Although no one has been charged yet, the Luzerne County Pa. coroner’s office said earlier this week that the death of Bayside resident Michael Deng, 19, has been ruled a homicide.
Deng, a freshman at Baruch College, was being initiated into a fraternity during a hazing weekend at a rented house in the Poconos. As part of the ritual, he was allegedly made to wear a heavy backpack and was blindfolded while he was repeatedly tackled by fraternity members. He suffered major brain trauma.
The coroner’s ruling indicates that Deng died by the hands of another. It is believed that charges could include evidence tampering and manslaughter
Deng died on Dec. 8 and it is alleged that members of the fraternity in the house did not bring him for treatment for more than two hours after he became unconscious.
It is estimated there were 30 members of the fraternity, Pi Delta Psi at the weekend retreat, but by the time the police arrived, only 10 were left.
According to police documents, fraternity members changed the unconscious youth into dry clothes and looked up his symptoms on Google.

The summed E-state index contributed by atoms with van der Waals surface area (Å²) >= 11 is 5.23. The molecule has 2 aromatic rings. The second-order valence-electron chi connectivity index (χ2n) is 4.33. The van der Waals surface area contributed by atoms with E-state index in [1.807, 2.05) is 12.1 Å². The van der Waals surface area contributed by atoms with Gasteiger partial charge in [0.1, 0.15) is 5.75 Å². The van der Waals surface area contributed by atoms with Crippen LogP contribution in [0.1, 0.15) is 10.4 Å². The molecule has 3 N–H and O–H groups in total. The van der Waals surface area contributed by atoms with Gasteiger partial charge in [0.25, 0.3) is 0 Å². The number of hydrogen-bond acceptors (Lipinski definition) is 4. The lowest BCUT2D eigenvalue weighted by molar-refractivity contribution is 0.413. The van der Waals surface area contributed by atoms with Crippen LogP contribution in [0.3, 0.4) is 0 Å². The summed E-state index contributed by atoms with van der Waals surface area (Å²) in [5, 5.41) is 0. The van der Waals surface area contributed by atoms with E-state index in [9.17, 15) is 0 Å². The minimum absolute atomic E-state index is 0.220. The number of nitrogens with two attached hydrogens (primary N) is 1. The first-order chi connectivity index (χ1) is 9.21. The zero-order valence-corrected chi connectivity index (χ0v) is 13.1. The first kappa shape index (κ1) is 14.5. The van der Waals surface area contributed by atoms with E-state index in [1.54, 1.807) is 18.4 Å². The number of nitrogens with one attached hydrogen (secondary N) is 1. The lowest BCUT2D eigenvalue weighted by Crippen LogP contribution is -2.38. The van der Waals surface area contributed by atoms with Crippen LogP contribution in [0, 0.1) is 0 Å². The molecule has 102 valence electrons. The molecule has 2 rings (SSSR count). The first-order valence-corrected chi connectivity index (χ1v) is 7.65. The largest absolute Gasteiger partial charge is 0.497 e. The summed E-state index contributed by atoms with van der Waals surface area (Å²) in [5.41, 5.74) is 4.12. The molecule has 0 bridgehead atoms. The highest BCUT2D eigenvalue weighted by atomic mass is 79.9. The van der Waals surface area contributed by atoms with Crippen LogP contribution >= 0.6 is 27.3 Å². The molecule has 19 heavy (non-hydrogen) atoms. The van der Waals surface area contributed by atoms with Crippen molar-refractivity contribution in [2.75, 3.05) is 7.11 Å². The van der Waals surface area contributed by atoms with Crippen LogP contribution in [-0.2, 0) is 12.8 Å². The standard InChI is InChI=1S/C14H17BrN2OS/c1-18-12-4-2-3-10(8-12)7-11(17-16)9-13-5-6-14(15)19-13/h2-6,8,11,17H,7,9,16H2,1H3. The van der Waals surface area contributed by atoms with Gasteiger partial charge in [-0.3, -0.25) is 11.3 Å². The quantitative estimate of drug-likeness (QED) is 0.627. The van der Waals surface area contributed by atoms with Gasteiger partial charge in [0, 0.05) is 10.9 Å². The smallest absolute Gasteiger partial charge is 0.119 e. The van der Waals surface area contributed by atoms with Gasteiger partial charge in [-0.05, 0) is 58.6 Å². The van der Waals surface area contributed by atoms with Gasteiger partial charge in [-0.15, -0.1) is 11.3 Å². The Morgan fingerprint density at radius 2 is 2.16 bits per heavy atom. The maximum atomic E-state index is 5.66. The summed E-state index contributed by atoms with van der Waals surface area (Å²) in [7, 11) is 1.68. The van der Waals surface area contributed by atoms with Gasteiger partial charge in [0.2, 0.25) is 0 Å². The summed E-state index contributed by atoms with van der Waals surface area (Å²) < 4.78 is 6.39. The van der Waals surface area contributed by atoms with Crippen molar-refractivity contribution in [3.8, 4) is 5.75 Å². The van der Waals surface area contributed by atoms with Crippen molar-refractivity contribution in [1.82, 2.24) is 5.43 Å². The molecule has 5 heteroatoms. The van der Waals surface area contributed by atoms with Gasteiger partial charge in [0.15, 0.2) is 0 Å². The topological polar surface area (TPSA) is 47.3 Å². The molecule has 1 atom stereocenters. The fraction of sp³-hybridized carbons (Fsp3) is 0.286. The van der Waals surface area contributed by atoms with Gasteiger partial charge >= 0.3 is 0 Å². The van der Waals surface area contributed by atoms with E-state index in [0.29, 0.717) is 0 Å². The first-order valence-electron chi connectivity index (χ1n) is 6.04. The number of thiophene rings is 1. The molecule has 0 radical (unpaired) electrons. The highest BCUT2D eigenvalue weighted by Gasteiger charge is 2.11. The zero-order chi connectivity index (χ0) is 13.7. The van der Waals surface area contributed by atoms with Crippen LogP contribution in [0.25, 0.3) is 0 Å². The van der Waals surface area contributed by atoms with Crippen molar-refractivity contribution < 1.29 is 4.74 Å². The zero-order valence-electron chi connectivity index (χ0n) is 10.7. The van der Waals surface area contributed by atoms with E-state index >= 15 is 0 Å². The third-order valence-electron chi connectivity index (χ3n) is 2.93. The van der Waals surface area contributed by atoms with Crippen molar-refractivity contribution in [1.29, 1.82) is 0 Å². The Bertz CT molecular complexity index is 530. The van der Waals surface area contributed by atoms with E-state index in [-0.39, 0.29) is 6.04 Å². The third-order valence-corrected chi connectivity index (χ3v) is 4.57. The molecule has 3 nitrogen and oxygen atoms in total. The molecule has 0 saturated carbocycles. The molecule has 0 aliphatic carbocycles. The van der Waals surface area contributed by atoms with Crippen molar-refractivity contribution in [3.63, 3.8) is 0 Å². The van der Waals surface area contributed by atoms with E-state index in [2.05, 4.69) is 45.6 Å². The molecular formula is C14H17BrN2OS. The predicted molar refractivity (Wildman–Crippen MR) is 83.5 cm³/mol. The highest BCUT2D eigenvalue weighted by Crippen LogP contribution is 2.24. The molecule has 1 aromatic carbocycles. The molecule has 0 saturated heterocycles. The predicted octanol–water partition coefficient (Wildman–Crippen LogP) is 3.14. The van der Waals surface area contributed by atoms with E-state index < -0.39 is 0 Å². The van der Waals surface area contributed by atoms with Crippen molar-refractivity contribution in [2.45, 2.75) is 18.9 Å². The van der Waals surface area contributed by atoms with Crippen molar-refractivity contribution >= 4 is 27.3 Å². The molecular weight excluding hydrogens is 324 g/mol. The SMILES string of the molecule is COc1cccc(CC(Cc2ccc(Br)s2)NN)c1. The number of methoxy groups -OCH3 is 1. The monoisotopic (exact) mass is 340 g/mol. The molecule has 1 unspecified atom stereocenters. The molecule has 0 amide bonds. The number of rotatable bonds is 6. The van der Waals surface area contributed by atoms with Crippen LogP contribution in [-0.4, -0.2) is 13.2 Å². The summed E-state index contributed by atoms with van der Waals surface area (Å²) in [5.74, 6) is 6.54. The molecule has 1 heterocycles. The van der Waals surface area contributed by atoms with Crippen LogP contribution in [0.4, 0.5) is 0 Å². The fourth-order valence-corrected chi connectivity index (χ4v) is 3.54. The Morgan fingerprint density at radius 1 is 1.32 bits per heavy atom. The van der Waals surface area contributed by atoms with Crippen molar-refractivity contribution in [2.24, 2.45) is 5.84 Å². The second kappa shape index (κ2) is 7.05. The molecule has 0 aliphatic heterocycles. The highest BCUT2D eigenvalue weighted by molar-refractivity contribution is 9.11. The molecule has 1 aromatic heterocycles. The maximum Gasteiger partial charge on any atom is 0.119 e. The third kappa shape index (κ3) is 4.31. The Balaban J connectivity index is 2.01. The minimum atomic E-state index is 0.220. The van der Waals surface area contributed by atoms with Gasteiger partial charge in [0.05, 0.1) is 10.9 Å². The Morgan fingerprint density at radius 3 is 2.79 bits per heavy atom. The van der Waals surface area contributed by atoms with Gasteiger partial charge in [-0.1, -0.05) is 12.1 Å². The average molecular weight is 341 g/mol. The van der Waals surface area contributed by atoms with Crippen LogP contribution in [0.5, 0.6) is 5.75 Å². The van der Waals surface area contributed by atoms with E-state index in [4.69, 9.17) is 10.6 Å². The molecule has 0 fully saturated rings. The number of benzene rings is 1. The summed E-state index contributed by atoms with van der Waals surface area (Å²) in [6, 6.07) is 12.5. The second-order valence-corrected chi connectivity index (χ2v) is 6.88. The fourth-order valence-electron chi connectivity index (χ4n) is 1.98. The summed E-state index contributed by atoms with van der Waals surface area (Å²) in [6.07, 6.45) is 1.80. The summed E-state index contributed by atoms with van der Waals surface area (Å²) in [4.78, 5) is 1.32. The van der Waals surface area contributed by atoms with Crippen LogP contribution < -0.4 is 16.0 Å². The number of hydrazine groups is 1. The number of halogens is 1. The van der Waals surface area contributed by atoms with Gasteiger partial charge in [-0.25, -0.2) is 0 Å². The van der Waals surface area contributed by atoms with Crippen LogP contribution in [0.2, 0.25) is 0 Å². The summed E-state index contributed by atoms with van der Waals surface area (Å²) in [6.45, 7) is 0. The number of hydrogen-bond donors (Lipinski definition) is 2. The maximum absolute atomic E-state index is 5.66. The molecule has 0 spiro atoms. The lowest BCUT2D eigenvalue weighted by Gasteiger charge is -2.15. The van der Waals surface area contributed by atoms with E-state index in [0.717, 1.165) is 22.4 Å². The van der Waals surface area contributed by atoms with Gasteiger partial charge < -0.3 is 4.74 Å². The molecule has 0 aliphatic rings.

The area’s district attorney said in published reports that the decision to charge individuals involved in the homicide is not imminent. Police continue to interview fraternity members.
Baruch College officials have banned the Asian-American fraternity permanently after some members did not fully cooperate with the school’s investigation. The fraternity’s national organization has also revoked the Baruch chapter.
Heading the national group is Andy Meng, younger brother of Congresswoman Grace Meng (D-Flushing). It is alleged that he too may face possible charges in the case even though he was not at the retreat.
Pennsylvania law enforcement officials are allegedly looking into whether he instructed members by phone to get rid of incriminating fraternity items before police arrived.
Following the death, Meng said his group is continuing to cooperate with authorities and his attorney, Todd Greenberg, denied any allegations.
“Andy Meng was not present in Pennsylvania at the time of his [Deng’s] death, had no role in his medical treatment and did not commit any wrongdoing regarding the investigation of his death.”
He added that the report was “sheer speculation” about his client.